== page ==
ERS News You Can Use

Environment Rating Scale info. and tips - April 2014

Tomatoes in Children's Gardens

According to “Toxic Plants of North America” (Iowa State University Press, 2001), by George E. Burrows and Ronald J. Tyrl, “A toxic dose of tomatine for an adult human would appear to require at least a pound of tomato leaves. These authors conclude that “the hazard in most situations is low.”

According to Wikipedia, "Leaves, stems, and green unripe fruit of the tomato plant contain small amounts of the toxic alkaloid tomatine. They also contain solanine, a toxic alkaloid found in potato leaves and other plants in the nightshade family…. However, levels of tomatine in foliage and green fruit are generally too small to be dangerous unless large amounts are consumed, for example, as greens.”

Therefore, as with any children’s garden caution should be used when choosing plants for the garden. Plants such as tomatoes should be well supervised with young children to avoid ingestion. Staff should be made aware of the toxicity of tomatoes so they can monitor the children and teach children safety rules in the garden, such as "not to eat anything without asking permission".

25 Ways To Promote Creativity With School-Age Children

When children reach school-age years they are eager learners, naturally imaginative and creative. Moreover, school-age children learn by doing as they interact with their peers and explore the materials in their environment. This is why it is vital that you promote creativity in your program in the following ways:

1. Provide open-ended materials that children can do many things with such as: felt, fabric, yarn, card board boxes, etc.

2. Arrange the environment to encourage children to explore and be messy.

3. Provide space for projects that cannot be completed in one day.

4. Allow projects to stay in place for days so that the children can expand the project.

5. Be sure to allow long blocks of time where children are free to lead their own activities without adult involvement.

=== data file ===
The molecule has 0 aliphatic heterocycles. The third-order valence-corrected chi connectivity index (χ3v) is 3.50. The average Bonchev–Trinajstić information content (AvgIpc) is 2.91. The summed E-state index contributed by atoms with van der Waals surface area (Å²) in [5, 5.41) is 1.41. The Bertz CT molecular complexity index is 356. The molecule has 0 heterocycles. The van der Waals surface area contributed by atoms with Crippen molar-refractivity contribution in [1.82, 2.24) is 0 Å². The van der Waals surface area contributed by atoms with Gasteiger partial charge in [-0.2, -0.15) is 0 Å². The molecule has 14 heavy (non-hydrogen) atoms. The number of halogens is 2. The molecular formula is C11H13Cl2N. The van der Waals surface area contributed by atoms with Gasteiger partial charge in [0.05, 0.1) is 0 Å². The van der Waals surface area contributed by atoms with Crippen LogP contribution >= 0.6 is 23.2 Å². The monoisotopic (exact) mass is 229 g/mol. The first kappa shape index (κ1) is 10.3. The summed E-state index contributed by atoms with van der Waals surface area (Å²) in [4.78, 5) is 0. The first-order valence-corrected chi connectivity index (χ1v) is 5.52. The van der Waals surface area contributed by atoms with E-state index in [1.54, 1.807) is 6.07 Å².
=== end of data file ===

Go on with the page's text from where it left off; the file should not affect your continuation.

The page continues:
6. Encourage the children to make their own plans and implement them.

7. Provide samples of creative work.

8. Store materials where children can easily choose them.

9. Allow children to explore subjects that were introduced at school or on fieldtrips.

10. Encourage children to freely express their ideas and feelings.

11. Give the children opportunities to extend younger children’s play.

12. Allow time for brainstorming.

(Look for 13 more ways to promote creativity in the June newsletter!)

Amabile, Teresa (1992) Growing Up Creative (Second Edition)

Attention - New website with great ideas!!!!!

Check out this great new website for all kinds of play based, hands-on ideas for your child care (newsletters, blog, handouts, training opportunities, and more)!!! It is written by a current, star rated child care provider in Salmon Idaho! Like them on Facebook at My Intentional Play and check the website often for new resources.


Dramatic play is pretending and making believe. Dramatic play for infants and toddlers begins with the child imitating something they have seen someone or something else do. This moves into children acting out roles themselves, practicing language skills and developing social skills. Children practice many skills in dramatic play and attempt to understand what happens in their world.

Note: Children should be free to use the materials in their own way, as part of their own make-believe play. There should be a specific place set aside for dramatic play with plenty of space and organized shelves and containers to store items.

Music/movement Items:

  • Infants: dolls, soft animals, pots and pans, toy telephones

  • Toddlers and Preschool: dress-up clothes, child-sized house furniture, cooking and eating equipment, play foods, dolls, doll furnishings, soft animals, small play buildings with accessories, toy telephones
  • School-Age: dress-up clothes, costumes, props, puppets

How many?

  • Infants: 3-5 examples on the above list of materials
  • Toddlers: 2 or more of each example on the above list of materials, with no more than 2 types missing
  • Preschool: Three or more children can use the materials at one time and there are a variety of materials to encourage complex play. Try to include examples of dress- up clothes that represent men and women (purses, high heels, ties, men's hats, etc.).
  • School-age: At least 3 of the 4 examples on the above list of materials

Above and beyond: Add and/or rotate themes other than housekeeping, such as different kinds of work, fantasy or leisure. Include props to represent diversity (ethnic play food and clothing , dolls of different races, etc.) Consider adding dramatic play materials outdoors.

Harms T., Clifford R. M., Cryer, D., (1996-2013) ITERS-R, ECERS-R, FCCERS-R and SACERS

The Child Care Health Consultant Program

Autism after Infection, Febrile Episodes, and Antibiotic Use during Pregnancy

Information on infection, fever, and use of antibiotics was self-reported in telephone interviews during pregnancy and early postpartum. Overall, researchers found little evidence that mild common infectious diseases or febrile episodes during pregnancy were associated with autism. However, study data suggest that maternal Influenza, prolonged episodes of fever and use of various antibiotics were potential risk factors for autism.

Daleen Nelson, RN, PHN, CCNC 208-338-4727

Child Care Health Consultant Program

Caring Health Professionals Supporting Safe, Healthy Child Care

ERS Website

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The IdahoSTARS Project